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‘Part memoir, part call to action,’ posthumous book from U.S. Rep. Elijah Cummings of Baltimore due in June

From left, Mayor Bernard C. "Jack" Young; Del. Talmadge Branch; Maya Rockeymoore Cummings, widow of the late U.S. Rep. Elijah Cummings, and Vernon Simms, Cummings' chief of staff, speak on a panel Monday about Cummings' life and career at the 14th annual Black History Month Celebration hosted by J4P Associates at the Maryland Eastside State Complex in Baltimore.
From left, Mayor Bernard C. "Jack" Young; Del. Talmadge Branch; Maya Rockeymoore Cummings, widow of the late U.S. Rep. Elijah Cummings, and Vernon Simms, Cummings' chief of staff, speak on a panel Monday about Cummings' life and career at the 14th annual Black History Month Celebration hosted by J4P Associates at the Maryland Eastside State Complex in Baltimore.(Amy Davis)

More than four months have passed since Baltimore Rep. Elijah Cummings died, but his work will continue with a book to be published later this year.

“We’re Better Than This,” a reference to a Cummings mantra, is due to be released in June, his widow, Maya Rockeymoore Cummings, said Monday.

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Speaking at a Black History Month ceremony honoring her husband’s legacy, Rockeymoore Cummings said he worked with ghostwriter James Dale for nearly a year on the book and it was 95% complete when Cummings died in October.

Rockeymoore Cummings said she helped Dale finish the book.

Calling it “part memoir, part call to action” publisher Harper Collins said in a news release that Cummings’ book retraces the congressman’s upbringing in Baltimore and explains how it prepared him to square off against Republican President Donald Trump.

Cummings was chairman of one of three U.S. House committees that led the impeachment inquiry into Trump last year, and he was a fierce defender of Baltimore — a position that put him the national spotlight last summer after Trump sharply criticized Cummings and his 7th Congressional District. In a series of tweets in July, Trump called Baltimore a “disgusting, rat and rodent infested mess.”

Cheretheria Blount of Baltimore, older sister of the late U.S. Rep. Elijah Cummings, uses her phone Monday to record a panel discussion on her brother at a Black History Month Celebration in Baltimore. Cummings' six siblings survive him.
Cheretheria Blount of Baltimore, older sister of the late U.S. Rep. Elijah Cummings, uses her phone Monday to record a panel discussion on her brother at a Black History Month Celebration in Baltimore. Cummings' six siblings survive him.(Amy Davis)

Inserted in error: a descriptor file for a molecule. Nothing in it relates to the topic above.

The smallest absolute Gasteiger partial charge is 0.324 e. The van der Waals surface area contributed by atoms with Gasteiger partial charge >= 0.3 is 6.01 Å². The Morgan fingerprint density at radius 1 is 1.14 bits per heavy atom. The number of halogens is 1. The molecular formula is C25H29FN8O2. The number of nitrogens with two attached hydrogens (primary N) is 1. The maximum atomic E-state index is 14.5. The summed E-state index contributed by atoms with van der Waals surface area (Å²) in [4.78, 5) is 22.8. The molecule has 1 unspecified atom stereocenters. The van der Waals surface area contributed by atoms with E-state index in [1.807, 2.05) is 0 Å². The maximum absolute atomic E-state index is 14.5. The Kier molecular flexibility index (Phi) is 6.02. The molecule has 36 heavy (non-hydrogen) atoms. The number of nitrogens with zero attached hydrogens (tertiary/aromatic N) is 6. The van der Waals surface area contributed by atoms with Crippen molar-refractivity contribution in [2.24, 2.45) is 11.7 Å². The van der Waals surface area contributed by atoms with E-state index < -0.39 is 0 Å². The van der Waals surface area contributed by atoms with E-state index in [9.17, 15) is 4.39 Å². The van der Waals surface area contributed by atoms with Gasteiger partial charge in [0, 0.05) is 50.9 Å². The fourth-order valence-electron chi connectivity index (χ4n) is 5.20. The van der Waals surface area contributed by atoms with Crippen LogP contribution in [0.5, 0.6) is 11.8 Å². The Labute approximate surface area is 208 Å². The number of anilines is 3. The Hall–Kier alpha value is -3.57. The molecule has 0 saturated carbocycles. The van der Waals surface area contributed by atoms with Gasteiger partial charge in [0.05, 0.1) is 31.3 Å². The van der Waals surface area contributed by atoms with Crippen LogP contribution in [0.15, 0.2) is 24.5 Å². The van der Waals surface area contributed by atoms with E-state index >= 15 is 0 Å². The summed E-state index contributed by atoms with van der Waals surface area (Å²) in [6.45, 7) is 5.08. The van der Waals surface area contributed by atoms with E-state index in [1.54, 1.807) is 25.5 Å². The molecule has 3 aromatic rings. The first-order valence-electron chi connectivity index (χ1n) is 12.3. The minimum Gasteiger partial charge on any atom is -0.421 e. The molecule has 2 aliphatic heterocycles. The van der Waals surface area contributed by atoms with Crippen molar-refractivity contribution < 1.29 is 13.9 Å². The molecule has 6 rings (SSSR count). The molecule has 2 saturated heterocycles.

Rockeymoore Cummings said her husband will be best remembered for going toe-to-toe with Trump.

“He viewed Donald J. Trump as a threat to our democracy, and he was determined that he was going to defend and protect our democracy," she said.

Rockeymoore Cummings is one of more than a dozen candidates seeking the Democratic nomination April 28 to run for a full term in the 7th District. Other candidates include former U.S. Rep. Kweisi Mfume and state Sen. Jill P. Carter.

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Rockeymoore Cummings lost in a special primary earlier this month to fill the rest of Cummings’ term. The special primary winners, Mfume and Republican Kimberly Klacik, will face off in a special general election, also on April 28, to hold the office until January.

Vernon Simms, Cummings’ chief of staff, also spoke at Monday’s event at the Eastside State Complex. He recalled how Cummings was determined to continue his work the impeachment proceedings until just days before his death. Simms said Cummings called him from the hospital and asked him to have a staffer bring several subpoenas that only he could sign as committee chairman.

“The staff person took the subpoenas to the hospital and, almost in illegible writing, he signs the subpoenas,” Simms recalled. “Because it’s important to him to preserve this democracy.”

The book title is also a nod to Cummings’ lengthy dispute with the president. Last year, after a long day of testimony by Trump’s former attorney, Michael Cohen, Cummings implored his fellow lawmakers and citizens to improve.

“I’m sitting here listening to all this, and it’s very painful,” he said, addressing Cohen. “We are better than this. We really are. As a country, we are so much better than this.”

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